a meeting with defendant David Gualandri, a City of Ottawa police officer. During that meeting,
Donnelly explained that the SAO was conducting an investigation into Towne’s alleged misconduct
while he was the State’s Attorney and requested that Gualandri continue this investigation. Towne
alleges that he and Gualandri previously had a conflict when Towne declined to charge an individual
Gualandri wanted charged.
Donnelly investigated Towne’s conduct with the assistance of Mueller, Vescogni, Kidder,
Gualandri, ASA Jeremiah Adams, Scott Cruz, an Ottawa police officer, and Randy Baxter, a LaSalle
County investigator. During the investigation, Gualandri, Cruz, and Baxter interviewed witnesses,
but did not document or disclose that these interviews occurred. Donnelly and Kidder were each
present for at least one of these witness interviews. Towne also contends defendants interviewed a
SAO employee, who was fired after the employee gave a favorable statement about Towne.
According to Towne, the investigation did not uncover any criminal acts. Nevertheless,
Gualandri proceeded to include false statements in his report and omit other materials, such as
witness statements. Towne asserts the other defendants knew of these false statements and omitted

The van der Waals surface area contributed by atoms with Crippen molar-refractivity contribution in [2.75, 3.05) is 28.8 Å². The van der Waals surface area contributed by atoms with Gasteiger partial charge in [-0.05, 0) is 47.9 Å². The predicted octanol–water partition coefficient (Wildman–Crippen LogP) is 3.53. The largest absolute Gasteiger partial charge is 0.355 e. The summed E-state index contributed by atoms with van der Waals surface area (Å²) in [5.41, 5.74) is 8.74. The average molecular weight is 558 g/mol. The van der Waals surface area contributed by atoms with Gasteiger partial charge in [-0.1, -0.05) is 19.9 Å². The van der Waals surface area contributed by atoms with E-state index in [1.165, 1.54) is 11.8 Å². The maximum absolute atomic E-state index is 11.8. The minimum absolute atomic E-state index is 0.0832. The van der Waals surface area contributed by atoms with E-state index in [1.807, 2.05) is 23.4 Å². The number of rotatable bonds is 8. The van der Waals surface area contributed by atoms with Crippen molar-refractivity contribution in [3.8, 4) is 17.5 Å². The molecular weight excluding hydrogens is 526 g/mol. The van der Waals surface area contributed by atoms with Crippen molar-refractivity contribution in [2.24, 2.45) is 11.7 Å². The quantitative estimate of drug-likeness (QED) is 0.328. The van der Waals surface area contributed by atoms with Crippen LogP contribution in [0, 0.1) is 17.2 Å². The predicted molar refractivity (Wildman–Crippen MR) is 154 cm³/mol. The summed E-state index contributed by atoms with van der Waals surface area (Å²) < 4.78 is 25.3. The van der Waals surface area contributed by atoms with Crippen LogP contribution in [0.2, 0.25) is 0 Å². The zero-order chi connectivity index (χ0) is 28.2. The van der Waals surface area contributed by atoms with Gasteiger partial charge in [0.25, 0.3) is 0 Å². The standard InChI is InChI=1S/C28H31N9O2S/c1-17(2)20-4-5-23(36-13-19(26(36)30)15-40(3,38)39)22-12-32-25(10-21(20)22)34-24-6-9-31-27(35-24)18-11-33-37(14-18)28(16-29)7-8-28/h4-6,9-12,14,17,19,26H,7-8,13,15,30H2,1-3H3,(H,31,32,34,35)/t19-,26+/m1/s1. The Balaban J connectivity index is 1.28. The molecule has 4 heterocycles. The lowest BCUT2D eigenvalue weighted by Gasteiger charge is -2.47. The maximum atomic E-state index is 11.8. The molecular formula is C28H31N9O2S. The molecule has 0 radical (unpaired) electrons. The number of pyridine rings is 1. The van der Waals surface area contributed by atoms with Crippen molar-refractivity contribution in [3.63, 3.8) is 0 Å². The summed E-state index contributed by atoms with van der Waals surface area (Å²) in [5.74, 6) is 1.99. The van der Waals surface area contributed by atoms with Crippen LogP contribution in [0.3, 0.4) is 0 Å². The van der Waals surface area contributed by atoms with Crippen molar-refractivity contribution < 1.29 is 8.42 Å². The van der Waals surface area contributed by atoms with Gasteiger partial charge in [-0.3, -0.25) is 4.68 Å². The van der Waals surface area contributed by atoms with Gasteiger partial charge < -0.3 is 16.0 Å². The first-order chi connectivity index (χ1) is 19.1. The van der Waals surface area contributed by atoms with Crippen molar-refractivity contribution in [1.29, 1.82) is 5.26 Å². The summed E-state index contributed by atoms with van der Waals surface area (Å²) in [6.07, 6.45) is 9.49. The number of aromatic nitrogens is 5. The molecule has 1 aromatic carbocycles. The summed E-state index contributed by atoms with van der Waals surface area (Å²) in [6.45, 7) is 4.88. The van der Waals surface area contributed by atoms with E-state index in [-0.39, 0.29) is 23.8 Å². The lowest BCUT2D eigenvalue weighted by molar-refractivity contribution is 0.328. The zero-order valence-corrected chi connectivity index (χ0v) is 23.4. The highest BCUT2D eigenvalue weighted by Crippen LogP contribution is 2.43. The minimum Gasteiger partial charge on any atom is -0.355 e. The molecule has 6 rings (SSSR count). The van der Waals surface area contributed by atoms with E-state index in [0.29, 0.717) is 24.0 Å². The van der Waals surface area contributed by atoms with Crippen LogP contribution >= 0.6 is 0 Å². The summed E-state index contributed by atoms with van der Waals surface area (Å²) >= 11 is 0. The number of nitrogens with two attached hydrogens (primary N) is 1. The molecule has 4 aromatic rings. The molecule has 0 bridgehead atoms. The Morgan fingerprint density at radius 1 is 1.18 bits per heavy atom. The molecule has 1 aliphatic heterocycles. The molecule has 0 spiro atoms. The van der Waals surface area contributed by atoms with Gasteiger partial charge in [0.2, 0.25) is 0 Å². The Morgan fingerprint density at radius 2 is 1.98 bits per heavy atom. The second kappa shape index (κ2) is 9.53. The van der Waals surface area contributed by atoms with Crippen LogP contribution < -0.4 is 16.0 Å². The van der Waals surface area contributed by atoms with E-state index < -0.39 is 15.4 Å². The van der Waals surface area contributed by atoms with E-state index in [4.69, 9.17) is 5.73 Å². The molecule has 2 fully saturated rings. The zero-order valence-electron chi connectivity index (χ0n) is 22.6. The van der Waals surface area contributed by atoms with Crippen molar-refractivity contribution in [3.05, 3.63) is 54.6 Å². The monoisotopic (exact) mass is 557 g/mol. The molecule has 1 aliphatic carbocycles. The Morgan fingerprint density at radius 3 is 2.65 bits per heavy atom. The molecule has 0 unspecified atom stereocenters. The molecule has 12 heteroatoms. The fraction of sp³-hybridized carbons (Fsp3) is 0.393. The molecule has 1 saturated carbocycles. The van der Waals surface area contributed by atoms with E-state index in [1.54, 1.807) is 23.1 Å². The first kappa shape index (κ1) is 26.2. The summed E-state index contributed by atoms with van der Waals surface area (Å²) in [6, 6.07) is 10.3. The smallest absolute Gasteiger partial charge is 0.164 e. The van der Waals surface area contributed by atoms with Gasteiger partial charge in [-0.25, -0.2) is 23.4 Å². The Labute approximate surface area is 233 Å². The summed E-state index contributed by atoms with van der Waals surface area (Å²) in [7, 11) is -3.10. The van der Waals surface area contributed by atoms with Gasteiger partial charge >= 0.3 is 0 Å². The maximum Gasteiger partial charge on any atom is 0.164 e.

materials. He further alleges that Donnelly, Mueller, Vescogni, Kidder, and Adams were involved in
the investigation by providing guidance to the investigating officer and participating in witness
interrogations prior to the presentation to the grand jury. In September 2017, defendants presented
the case against Towne to a LaSalle County grand jury. Towne contends that Donnelly, Mueller,
and Kidder made misstatements to the grand jury in order to obtain the indictment.
In September 2017, Towne surrendered when he was informed of the indictment against
him and was immediately released on a $50,000 personal recognizance bond. In October 2017,
defendants presented the case to the grand jury for amended indictments. Meanwhile, during the
criminal proceedings, Towne moved for the appointment of a special prosecutor, which the state
court granted on November 28, 2017. Greg McClintock was then appointed as special prosecutor
on February 14, 2018. Donnelly and Mueller appealed the special prosecutor appointment, which
the Illinois Appellate Court denied in March 2019. The Illinois Supreme Court denied Donnelly’s
petition for leave to appeal in June 2019.
In the interim, Towne filed a speedy trial demand. On August 2, 2019, the trial court
granted Towne’s motion and dismissed all charges against Towne. Towne asserts that after the case
was dismissed, Donnelly continued to make statements to the media about him and accused special